We could also have tested the path '/about' against currentRoute.path. (the reason for choosing template instead of path will be clear below). Router.current() is a reactive data source, so you can use it in template helpers and Deps.autorun() blocks to make reactive updates.

Set up Article Navigation with a Sidebar

If you have updated the code to this point, you will now have a working navbar that shows via highlight if we are currently on the “Articles” or “About” pages (the brand item, which links to home, does not highlight). What about our fullArticle template? Let’s follow a common use case and make the list a sidebar so that when we click on one of the article links on the Articles page, it will display next to the list of articles rather than replacing it. We will need to replace the articles template with the following html:

Replacement for template ‘articles’
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<template name = 'articles'>
  <div class='row'>
    <div class="col-sm-4">
      <h2>Articles</h2>
      <ul>
        {{#each articleList}}
          <li>
          <a href="{{ pathFor 'article' }}"> {{title}} </a>
          </li>
        {{/each}}
      </ul>
    </div>
    <div class="col-sm-8">
      {{> fullArticle selectedArticle}}
    </div>
  </div>
</template>

We have added a few bootstrap divs with classes of row and col-sm-4 and so on to format our grid (you can read Bootstrap’s docs if you don’t know how these work). The list of articles will be in a sidebar (note that we now pass articleList instead of this), and the main content area will be populated via {{> fullArticle article}}. The use of articleList and article means we expect these variables to be present in our data context. Let’s redo our routing to accomplish this:

Replacement for previous Router.map()
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Router.map(function () {
  this.route('home', {
    path: '/',
  });
  this.route('about');
  this.route('articles', {
    // articles now under `articleList` instead of `this`
    data: {
      articleList: function () {return Articles.find()},
      selectedArticle: {}
    }
  });
  this.route('article', {
    path: '/article/:_id',
    // provide data for both `articleList` and `selectedArticle`
    data: function () {
      return {
        articleList: Articles.find(),
        selectedArticle: Articles.findOne({_id: this.params._id})
      }
    },
    template: 'articles'  //change template target
  });
});

The data function of both the /articles and /article/:_id paths now send both articleList and selectedArticle (which may be empty) for use in rendering. We also set the template for the full article’s route to 'articles' instead of 'fullArticle'.

Now, clicking on an article link will pull up the full article to the right. And since we keyed our {{ activeIfTemplateIs }} helper off of the template rather than the path, the navbar still highlights correctly even though the path changes.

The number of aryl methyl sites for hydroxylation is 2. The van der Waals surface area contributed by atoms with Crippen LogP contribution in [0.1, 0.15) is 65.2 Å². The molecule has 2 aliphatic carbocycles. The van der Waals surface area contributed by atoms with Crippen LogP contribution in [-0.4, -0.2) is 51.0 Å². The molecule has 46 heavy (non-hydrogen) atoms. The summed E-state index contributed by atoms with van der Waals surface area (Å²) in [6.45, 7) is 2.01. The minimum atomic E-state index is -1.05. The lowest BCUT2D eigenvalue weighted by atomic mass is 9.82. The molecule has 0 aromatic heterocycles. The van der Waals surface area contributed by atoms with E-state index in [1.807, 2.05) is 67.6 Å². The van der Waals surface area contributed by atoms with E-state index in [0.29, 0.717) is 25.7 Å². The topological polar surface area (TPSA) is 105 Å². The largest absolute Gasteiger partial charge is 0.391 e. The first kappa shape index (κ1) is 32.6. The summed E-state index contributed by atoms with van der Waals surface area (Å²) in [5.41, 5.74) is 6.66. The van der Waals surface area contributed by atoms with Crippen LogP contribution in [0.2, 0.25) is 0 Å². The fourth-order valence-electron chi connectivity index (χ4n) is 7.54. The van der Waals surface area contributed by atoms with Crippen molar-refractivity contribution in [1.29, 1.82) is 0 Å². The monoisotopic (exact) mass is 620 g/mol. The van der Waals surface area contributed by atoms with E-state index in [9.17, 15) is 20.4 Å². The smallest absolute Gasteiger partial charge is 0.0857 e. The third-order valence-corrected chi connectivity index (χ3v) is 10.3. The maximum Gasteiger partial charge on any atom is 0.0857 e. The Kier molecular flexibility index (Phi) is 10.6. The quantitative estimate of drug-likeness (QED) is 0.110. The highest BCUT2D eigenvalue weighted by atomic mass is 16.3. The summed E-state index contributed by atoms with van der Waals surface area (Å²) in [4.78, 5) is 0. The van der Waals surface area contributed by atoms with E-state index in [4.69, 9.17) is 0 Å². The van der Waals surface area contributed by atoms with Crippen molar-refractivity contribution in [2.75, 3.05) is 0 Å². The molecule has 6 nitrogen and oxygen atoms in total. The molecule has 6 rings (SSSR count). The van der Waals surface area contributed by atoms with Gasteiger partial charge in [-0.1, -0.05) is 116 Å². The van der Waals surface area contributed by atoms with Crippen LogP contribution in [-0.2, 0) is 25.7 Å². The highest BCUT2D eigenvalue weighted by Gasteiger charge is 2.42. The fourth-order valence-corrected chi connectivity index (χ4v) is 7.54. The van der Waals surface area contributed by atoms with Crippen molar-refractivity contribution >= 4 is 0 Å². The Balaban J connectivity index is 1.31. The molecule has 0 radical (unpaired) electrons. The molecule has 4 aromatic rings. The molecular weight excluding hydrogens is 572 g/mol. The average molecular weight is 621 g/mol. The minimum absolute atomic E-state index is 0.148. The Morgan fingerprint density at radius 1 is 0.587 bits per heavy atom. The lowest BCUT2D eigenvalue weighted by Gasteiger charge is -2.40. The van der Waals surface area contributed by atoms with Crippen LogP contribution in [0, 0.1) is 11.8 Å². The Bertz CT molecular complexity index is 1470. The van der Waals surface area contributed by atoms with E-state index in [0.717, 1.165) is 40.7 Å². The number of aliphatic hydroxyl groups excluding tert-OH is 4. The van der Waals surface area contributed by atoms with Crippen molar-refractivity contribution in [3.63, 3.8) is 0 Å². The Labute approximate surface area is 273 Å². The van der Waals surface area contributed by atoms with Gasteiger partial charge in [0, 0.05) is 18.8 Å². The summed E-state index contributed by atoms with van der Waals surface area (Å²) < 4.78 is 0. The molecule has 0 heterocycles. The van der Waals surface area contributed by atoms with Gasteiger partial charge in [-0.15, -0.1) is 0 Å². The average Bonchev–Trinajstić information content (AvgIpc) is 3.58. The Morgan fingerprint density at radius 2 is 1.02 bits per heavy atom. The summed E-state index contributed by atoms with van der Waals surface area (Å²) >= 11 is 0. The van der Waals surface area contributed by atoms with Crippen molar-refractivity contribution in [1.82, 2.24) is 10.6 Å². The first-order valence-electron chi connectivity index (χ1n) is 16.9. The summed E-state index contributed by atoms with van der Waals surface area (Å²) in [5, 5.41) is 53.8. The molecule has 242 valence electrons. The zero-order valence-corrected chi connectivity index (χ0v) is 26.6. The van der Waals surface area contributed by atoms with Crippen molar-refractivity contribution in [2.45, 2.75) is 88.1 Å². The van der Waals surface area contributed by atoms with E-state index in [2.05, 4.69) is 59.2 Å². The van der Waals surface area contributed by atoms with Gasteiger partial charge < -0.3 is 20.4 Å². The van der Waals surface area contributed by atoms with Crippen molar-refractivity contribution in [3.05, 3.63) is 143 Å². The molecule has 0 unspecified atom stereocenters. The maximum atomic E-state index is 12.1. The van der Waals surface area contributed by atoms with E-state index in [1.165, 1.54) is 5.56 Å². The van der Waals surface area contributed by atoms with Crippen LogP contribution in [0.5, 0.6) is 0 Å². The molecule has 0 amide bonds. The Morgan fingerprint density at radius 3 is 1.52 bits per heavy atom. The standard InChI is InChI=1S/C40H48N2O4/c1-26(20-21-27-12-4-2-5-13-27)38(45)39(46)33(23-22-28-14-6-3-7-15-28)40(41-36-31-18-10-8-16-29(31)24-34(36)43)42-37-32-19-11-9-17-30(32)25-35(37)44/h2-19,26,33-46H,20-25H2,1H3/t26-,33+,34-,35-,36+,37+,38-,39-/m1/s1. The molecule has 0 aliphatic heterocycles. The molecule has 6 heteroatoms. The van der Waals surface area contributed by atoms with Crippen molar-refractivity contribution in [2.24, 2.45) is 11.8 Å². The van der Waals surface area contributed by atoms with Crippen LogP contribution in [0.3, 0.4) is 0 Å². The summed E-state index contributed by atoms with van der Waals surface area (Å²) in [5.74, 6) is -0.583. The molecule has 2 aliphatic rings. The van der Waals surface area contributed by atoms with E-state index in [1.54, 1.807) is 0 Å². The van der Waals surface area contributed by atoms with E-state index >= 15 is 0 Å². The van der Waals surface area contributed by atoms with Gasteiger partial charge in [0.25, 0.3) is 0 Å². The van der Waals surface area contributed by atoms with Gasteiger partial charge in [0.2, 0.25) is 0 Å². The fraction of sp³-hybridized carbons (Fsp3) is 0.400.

Highlight the Selected Article in the Sidebar

It would also be nice to be able to highlight the selected article in the list on the left. You may have seen this done in the past using Meteor’s Session object, but IR’s reactive data sources make that unnecessary. First, add a selected class for the highlight in your css:

A selected class
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.selected {
  background-color: #e7e7e7;
}

Add the class helper in the articles template:

Replacement for the #each block
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{{#each articleList}}
  <li class="{{ maybeSelected }}"> <!-- Add "selected" class (if selected) -->
  <a href="{{ pathFor 'article' }}"> {{title}} </a>
  </li>
{{/each}}

And write your helper in js:

Selected helper
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//make sure you are in the `if (Meteor.isClient)` block
Template.articles.helpers({
  maybeSelected: function () {
    var currentRoute = Router.current();
    return currentRoute &&
      this._id === currentRoute.params._id ? 'selected' : '';
  }
});

How does this work? maybeSelected is called inside an #each helper in the template, which sets the data context to the current record, giving you access that record’s properties, including _id. Meteor sets that context as this in your template helper. We can then compare it with the current route’s id by using Router.current().params._id. The params property gives you access to any named parameters by name, or globs and regexes by index number. This is the :_id portion of the parameter we originally set up in the article route (path: '/article/:_id').

Conclusion

We were able to accomplish a lot with a small amount of code. Notice that we were able to reactively track and refer to our route, template, and selected article without the use of Session.

We touched on the following parts of Iron Router. In javascript string:

Router.configure({
  layoutTemplate: 'template name'
});

Router.map(function () {
  this.route('route name', {
    path: 'path matching string',
    data: function () {return /*cursor or object*/},
    template: 'template name'
  });

Router.current().path
Router.current().template
Router.current().params

And in the templates we covered the following components:

  • {{ pathFor 'route name' }}
  • {{> yield }}

You now know enough to build a single page app quickly and easily. There are more features in Iron Router that we didn’t cover. These include:

  • Router.go() (change route via javascript)
  • The setData() method to change the data context
  • Advanced path parsing, including multiple variables, hash, query, globbing, and regular expressions
  • Server-side routing
  • Hooks (add code to run before, during, and after routing)
  • The action hook and custom rendering
  • Multiple yield regions
  • Route controllers (an object-oriented way to share route configuration between multiple routes)

Look these up when you are ready. Until then, start building your app!

Get the code

You can clone the full code for this post at the github repo for this article.